Challenges facing Ugandan agriculture

Saturday March 10 2018

By Michael J. Ssali

Quite often our leaders talk about farming as the foundation of the country’s economy and it is strongly tied to poverty reduction.

The sector employs about 75 per cent of the country’s population, contributes about 20 per cent of the GDP and about 48 per cent of export earnings.

However, only a tiny fraction of our national budget (below 5 per cent) is allocated to the sector and most of the country’s youths do not have any practical introduction to farming since they spend at least seven years of their childhood attending primary schools that have no school gardens.

Some four million households in the country depend on small scale farming merely for self-sustenance.
With 78 per cent of its population under 30 years of age, Uganda has the youngest population in the world according to the UNFPA 2017 report.

A big population such as we have requires increased agricultural production to feed it and to create jobs. Yet, in our case, a big population also means more pressure on land, degraded soils, deforestation, wetland destruction, smaller gardens, unemployment, drug abuse, early marriages, HIV spread, malnutrition, and poverty.

A recent Uganda Youth Survey by the East African Institute of the Aga Khan University revealed that only 12 per cent of the youth would wish to go into farming.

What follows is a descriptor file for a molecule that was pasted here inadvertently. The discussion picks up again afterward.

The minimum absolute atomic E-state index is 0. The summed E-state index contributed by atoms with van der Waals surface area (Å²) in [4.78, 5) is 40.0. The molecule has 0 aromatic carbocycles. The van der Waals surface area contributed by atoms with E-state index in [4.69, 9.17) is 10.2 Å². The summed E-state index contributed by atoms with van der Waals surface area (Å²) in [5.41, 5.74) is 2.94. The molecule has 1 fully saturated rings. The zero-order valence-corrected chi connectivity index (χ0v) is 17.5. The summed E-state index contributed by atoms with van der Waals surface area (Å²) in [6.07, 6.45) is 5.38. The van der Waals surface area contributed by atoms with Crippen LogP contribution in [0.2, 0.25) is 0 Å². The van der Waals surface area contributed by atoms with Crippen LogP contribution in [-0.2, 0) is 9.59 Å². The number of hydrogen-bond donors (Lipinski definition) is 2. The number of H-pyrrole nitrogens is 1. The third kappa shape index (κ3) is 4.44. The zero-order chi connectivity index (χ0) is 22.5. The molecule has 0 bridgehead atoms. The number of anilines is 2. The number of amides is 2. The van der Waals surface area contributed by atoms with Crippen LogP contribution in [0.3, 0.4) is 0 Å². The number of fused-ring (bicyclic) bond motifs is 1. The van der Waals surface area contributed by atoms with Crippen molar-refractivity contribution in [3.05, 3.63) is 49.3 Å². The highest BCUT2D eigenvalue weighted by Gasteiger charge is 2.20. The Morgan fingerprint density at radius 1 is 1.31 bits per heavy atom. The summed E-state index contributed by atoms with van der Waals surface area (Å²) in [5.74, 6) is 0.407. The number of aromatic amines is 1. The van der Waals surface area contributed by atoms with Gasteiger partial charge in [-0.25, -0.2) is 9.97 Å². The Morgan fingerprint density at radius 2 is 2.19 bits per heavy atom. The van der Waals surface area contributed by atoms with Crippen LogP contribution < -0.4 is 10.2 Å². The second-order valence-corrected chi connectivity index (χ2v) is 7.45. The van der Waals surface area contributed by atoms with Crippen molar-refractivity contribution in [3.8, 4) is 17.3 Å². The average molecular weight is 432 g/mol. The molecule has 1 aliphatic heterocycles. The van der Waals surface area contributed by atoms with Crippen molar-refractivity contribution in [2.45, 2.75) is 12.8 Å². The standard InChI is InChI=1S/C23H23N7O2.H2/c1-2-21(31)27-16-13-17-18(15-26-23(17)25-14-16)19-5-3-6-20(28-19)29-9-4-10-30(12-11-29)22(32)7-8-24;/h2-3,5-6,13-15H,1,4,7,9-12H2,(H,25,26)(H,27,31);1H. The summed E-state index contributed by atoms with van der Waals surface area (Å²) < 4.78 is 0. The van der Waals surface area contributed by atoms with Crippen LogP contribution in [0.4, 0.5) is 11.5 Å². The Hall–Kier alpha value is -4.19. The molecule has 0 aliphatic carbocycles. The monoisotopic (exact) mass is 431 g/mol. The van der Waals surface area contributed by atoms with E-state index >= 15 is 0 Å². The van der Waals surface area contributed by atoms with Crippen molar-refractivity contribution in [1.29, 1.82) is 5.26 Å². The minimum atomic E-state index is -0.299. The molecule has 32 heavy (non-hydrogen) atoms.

Our land tenure system in which smallholder farmers cling to their small plots of land using hand hoes is not supportive of modern commercial agriculture which uses heavy machines and automation instead of intensive human labour.

(Andrew Mwenda – The problem with Africa) We need large chunks of land to use heavy machines and there should be fewer people in agriculture for meaningful production.

Despite emerging natural challenges such as climate change, pests and diseases, our leaders are slow to accept solutions provided to them by the very science institutions like NARO (National Agricultural Research Organisation) that the government has put in place and always funded for that purpose. Food crops like potatoes, bananas, cassava, and maize are under attack by pests and diseases and quickly disappearing.

NARO has come up with some solutions but our leaders are taking their time to accept the solutions.